• About: Mikael Kennedy's Polaroids


    All photographs reveal a clandestine relationship between photographer and subject. As casual spectators we marvel at the pure aesthetics of the image—the heartbeat of color, landscapes brimming with possibilities, a feeling or idea rendered lyrically by an expressive face—before wondering about the life transpiring behind the camera, and how that photograph—that moment—fits into the photographer's own narrative.

    Mikael Kennedy’s photographs, drawn from decades of traveling throughout the United States, intimately depict the story of an itinerant photographer with no concern for the distinction between life and art. Fond of mythology, his work resurrects a historic romanticism and appreciation for the divinity of American nature, made all the more ecstatic and dreamlike by a preference for Polaroid film. 
    Words by Shona Sanzgiri 
    Polaroids by Mikael Kennedy 


    These instantaneous snapshots, scarce in supply and sensitive to the effects of time, take on a precarious, sometimes tragic significance in Kennedy’s new book, “Year Zero,” a selection of images highlighting a transitional chapter in the photographer’s life: the death of a best friend, the birth of a daughter, a move from New York City to Los Angeles. 

    Though “year zero” comes from Alex Garland’s “The Beach,” Kennedy, who grew up reading anarchist theory, sees the title as a shorthand to describe the process of resetting. At junctures or impasses in his personal life, the photographer reversed course, as if “to sail into an unknown spring, or receive baptism on storm’s promontory, to know the earth under one’s foot and go, in wild delight,” to quote the writer Malcolm Lowry.

    “The idea first became relevant to me in 2003. I was living on an island off the coast of New Hampshire and I thought I was going crazy,” Kennedy says. “I couldn’t face the idea of living a life the way it was presented to me, so instead of fighting that urge I decided to dive headfirst into it, place a marker in my own timeline and head off in a different direction. There are moments after which your life will never be the same, and [the idea is] to allow those moments—or choose them—to be resets.”


    The photos, 50 in all, are not arranged chronologically, though some photos bear date stamps. Instead they have a different rhythm, one that seems to weave through the winding pathways and scenes of Kennedy’s life; a gray cliffside vista so evocative you can taste the saltwater, the demure and occasionally downtrodden eyes of close friends projected from a creaking porch, the incandescent, swirling majesty of New Mexico’s White Sands Desert.


    Having released a previous set of Polaroid books as part of his long-running “Passport to Trespass” series, Kennedy has been consistent and almost obsessive with his output since he first picked up the SX-70 in a Massachusetts thrift shop, going so far as to donate blood in order to purchase more film. Today he’s down to his last 50 packs. The photos in this new book, long past their expiration date, are beginning to show their age. Here the infamous Polaroid colors—creamsicle oranges, brownish yellows, muted greens and blues—don’t seem fashionably nostalgic as they do redolent of a life well-lived.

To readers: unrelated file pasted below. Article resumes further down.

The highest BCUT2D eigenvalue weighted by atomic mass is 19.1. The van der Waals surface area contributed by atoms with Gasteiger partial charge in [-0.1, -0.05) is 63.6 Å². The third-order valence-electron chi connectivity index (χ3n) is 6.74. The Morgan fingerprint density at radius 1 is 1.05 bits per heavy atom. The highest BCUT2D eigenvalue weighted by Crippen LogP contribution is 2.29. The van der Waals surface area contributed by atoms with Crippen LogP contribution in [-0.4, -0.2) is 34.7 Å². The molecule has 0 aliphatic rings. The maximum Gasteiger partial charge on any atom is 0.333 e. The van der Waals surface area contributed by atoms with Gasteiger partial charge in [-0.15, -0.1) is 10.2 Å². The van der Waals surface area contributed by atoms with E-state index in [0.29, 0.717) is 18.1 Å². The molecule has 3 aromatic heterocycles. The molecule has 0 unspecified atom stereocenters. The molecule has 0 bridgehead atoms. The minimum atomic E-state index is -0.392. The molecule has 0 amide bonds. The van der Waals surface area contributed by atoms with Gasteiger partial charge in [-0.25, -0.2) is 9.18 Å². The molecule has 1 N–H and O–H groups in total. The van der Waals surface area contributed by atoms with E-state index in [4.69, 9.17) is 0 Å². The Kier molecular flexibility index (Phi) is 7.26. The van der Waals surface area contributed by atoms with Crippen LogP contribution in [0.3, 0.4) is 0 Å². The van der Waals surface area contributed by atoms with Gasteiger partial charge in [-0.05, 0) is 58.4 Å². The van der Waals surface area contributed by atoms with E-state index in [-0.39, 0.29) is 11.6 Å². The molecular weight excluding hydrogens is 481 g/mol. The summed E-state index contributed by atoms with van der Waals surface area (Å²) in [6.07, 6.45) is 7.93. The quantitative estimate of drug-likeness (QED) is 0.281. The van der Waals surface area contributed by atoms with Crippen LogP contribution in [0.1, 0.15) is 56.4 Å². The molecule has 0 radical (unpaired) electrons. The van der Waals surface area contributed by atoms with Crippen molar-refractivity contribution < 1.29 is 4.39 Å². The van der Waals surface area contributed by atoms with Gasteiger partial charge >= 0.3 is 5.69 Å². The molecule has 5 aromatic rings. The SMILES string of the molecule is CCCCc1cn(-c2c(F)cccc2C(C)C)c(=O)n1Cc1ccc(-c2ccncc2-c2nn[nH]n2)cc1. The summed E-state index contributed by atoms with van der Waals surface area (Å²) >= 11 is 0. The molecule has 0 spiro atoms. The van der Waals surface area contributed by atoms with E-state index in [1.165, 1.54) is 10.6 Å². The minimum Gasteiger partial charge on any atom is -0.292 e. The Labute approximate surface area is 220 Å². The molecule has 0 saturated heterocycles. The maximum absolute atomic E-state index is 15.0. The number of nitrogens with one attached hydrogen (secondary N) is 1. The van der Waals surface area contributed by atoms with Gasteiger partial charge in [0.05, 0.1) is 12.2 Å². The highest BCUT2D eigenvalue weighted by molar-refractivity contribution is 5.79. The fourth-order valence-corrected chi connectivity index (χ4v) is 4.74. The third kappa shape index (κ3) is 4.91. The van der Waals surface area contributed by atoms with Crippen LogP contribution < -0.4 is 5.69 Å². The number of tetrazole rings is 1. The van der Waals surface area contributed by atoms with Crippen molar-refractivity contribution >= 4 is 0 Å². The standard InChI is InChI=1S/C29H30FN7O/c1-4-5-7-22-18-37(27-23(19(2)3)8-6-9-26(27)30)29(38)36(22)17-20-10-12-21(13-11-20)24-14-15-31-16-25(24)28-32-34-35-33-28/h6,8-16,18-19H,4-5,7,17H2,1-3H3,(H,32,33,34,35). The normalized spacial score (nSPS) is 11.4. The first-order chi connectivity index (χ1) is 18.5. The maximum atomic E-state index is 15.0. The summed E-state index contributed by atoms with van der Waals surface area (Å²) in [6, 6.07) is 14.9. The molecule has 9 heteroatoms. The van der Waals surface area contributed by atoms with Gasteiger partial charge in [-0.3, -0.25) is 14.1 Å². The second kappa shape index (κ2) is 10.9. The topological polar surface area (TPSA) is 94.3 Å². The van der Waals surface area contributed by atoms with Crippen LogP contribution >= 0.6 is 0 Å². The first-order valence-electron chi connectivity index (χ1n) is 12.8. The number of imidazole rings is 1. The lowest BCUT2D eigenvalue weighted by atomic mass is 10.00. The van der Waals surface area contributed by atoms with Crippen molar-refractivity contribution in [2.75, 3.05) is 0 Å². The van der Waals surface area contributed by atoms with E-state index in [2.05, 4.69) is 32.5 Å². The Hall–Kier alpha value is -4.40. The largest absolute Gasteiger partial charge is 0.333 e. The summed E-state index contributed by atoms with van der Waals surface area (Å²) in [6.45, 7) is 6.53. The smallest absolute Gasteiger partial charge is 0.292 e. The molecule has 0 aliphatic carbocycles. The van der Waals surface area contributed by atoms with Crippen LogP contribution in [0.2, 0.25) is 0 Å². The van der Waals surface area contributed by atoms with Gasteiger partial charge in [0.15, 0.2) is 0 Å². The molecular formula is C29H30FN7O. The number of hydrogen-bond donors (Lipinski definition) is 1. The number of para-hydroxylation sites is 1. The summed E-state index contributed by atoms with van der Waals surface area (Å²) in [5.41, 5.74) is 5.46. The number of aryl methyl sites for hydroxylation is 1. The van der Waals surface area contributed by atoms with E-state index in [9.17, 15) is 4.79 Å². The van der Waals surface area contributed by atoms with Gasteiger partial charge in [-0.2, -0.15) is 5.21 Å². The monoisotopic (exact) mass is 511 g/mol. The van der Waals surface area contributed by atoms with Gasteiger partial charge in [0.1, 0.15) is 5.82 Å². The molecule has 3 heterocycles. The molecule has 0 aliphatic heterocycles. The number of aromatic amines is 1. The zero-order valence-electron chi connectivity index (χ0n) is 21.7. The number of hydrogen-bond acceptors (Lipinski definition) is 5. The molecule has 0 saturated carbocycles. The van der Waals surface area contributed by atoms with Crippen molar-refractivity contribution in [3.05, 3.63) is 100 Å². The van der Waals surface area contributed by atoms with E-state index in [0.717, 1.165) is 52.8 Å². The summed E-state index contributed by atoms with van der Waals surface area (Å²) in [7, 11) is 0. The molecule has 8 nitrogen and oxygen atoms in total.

Some of Kennedy’s friends—Sarah Meadows, Mandy Lamb, Mike Brodie—who appear in his books also shot Polaroids at the same time. The group developed a vocabulary for their mistakes, including “ghost fire,” an effect that normally referred to a fall off point in film which obscured portions of a picture, but in Time-Zero film “seemed to fuck up perfectly,” framing subjects with an ethereal halo. 

    “I read a quote by Jackson Pollock where he said, ‘I deny the accidents,’ and I started to relate that to my Polaroids. The mistake becomes the beauty of the image. These ‘flaws’ made each image special,” Kennedy says. 

    In spite of such aesthetic preferences, the photographer isn’t much interested in photography as a technical or intellectual pursuit. Instead, photography is merely a relic. “I’d described Kanye West’s newest album, ‘The Life of Pablo,’ as the flashback of a life delivered in 3 parts. He mythologized his life while living it. In a lot of ways [my work] feels the same.”


    On a recent trip to Mexico, I carried just two books with me: Kennedy’s, and the “half-blood” Native American writer William Least-Heat Moon’s lauded travelogue “Blue Highways,” a book that democratically documents America’s small towns and people, and the lesser-known roads that connect them. I bought the latter in Seattle, a place Kennedy knows well, and the two books were perfectly complimentary. In the afterword of Least-Heat Moon’s, he characterizes the American desire to “head out when the distant side of the beyond seems a lure we can’t resist” as the consequence of our descent from “those who tried to solve old problems with a new place.” 

    Of course, there’s much to compare with Kennedy’s “year zero” in the extremely literal sense, sure. But also, perhaps, in the sense of making choices and embracing their results, here, there, and anywhere. 



    “Biochemists hold that evolution proceeds by random genetic changes—errors—and that each living thing is an experiment within the continuum of trial and error and temporary success. In nature, correct means harmony that breeds survival. Always to demand established routes, habitual ways, then, is to go against the grain of life. But to engage in the continuing experiment is to reach for harmony.” — William Least Heat-Moon, “Blue Highways”

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